Ian is Assistant Professor of Geography and Urban Planning at Nanyang Technological University, Singapore. His work on culture, politics, and place-making has appeared in The Journal of Asian Studies, Annals of the American Association of Geographers, Annals of Tourism Research, Asian Anthropology, International Journal of Transitional Justice, The New York Times, the BBC Chinese, The Guardian and elsewhere. He has delivered invited talks at institutions including Stanford University, Harvard University, University of California Berkeley, SOAS University of London, and NYU Shanghai. He has been a Visiting Scholar at Fudan University (China) and Eberhard Karls University of Tübingen (Germany) and a postdoctoral fellow at Academia Sinica (Taiwan). His research has been supported with a Fulbright Fellowship and multiple US National Science Foundation grants.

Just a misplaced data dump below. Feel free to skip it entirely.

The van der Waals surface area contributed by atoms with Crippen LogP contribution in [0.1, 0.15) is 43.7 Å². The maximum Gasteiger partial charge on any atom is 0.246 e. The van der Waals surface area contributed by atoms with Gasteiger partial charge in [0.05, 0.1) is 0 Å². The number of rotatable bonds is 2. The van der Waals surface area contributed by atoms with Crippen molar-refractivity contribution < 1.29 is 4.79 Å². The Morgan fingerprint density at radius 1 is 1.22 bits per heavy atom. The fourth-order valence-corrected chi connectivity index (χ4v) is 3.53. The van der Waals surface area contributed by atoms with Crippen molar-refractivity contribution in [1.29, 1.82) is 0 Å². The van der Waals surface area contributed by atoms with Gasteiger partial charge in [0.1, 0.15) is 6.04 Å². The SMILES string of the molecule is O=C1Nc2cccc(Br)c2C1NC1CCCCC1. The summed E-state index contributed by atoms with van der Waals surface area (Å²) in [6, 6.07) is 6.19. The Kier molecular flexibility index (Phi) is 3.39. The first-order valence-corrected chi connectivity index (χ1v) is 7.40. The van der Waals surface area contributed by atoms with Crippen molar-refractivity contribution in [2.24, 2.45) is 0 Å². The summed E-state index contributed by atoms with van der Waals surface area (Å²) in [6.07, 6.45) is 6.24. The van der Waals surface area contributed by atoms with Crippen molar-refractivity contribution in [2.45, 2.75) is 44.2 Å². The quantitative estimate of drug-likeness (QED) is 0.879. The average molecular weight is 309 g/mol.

Fluent in Mandarin Chinese and proficient in Bahasa Indonesia, he is the lead translator of “Tibetan Environmentalists in China: The King of Dzi,” a book written by journalist and Peking University and UC Berkeley fellow Liu Jianqiang that explores the interface of religion, ecology, and cultural politics in Tibet (Rowman & Littlefield, 2015). Ian’s previous translations credits include such award-winning films as ‘Splendid Float’ and ‘Spider Lilies’, directed by Zero Chou.
Much of his research has focused on the cultural and political geography of both travel and protest between the People’s Republic of China and Taiwan. Treating tourism as a political technology, he pays particular attention to performances of state territory and ethno-national membership. This project stems from more than 10 years of life/work experience in the region.
Before earning his PhD in Geography from the University of Colorado at Boulder in 2016, Ian worked as a translator, journalist, musician, tour guide, hotelier and entrepreneur. He received a B.A. with honors in a double major of Mathematics and East Asian Studies (Chinese), as well as the JWT Youngs Mathematics Prize from the University of California Santa Cruz in 2001.